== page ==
• use a common group tag or hashtag to share resources of interest to all students in the same level class across sections (Thanks to @lrosen)
  • reinforce lessons on primary vs. secondary sources. Discussion of what makes high quality sources. Periodic (informal) reviews of collected and shared bookmarks by students (Thanks to @kyteacher)
  • use social bookmarking to collect sources & evaluate the information together with students. The goal is to find credible & relevant sources (Thanks to @learnfromcarson)
  • extract and use the same tags as experts in a field. It feeds “Phd” quality links to students (Thanks to @coolcatteacher)
  • create a school account on one of the social bookmarking sites and come up with specific tags for your school, ex.”MJGDS_science”, “MJGDS_language_arts”, “MJGDS_5thtgrade”, “MJGDS_parent_resources”.
  • share these “specially-created-for-your-school” tags with school’s faculty, asking them to start using these tags when their bookmark with their own account.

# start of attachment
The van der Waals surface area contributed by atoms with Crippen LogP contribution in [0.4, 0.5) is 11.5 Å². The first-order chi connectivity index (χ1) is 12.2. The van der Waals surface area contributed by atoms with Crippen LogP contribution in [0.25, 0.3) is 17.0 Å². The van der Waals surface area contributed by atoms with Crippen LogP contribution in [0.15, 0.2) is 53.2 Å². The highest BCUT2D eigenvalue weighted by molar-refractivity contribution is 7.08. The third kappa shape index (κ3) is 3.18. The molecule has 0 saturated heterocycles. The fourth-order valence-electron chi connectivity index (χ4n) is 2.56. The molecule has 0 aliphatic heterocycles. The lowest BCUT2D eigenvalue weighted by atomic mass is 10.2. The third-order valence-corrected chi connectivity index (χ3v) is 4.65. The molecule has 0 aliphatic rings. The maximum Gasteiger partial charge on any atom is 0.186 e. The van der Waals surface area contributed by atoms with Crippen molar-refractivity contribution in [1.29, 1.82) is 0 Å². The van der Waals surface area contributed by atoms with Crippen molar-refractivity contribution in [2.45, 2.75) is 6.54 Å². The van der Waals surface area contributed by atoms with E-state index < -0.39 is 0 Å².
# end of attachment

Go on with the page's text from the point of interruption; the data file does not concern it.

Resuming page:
• share a “parent_resource” tag with your parent community to subscribe to or embed the RSS feed of the specific tag on your school website.

Students can:

  • need to evaluate and interpret information
  • tag bookmarks (their own and/or the ones collected by their teacher)
  • summarize bookmarks (their own and/or the ones shared by teacher)
  • take advantage of “experts in the field” (by subscribing to their RSS for specific tags)
  • learn to search for relevant information beyond “googling”
  • collaborate with other members of a study group (local or global)

We can’t assume that by simply giving students access to a social bookmarking classroom or school account, they will automatically know how to research, evaluate, tag, categorize or annotate. You can read on Bill Ferriter’s DigitallySpeaking Wiki that: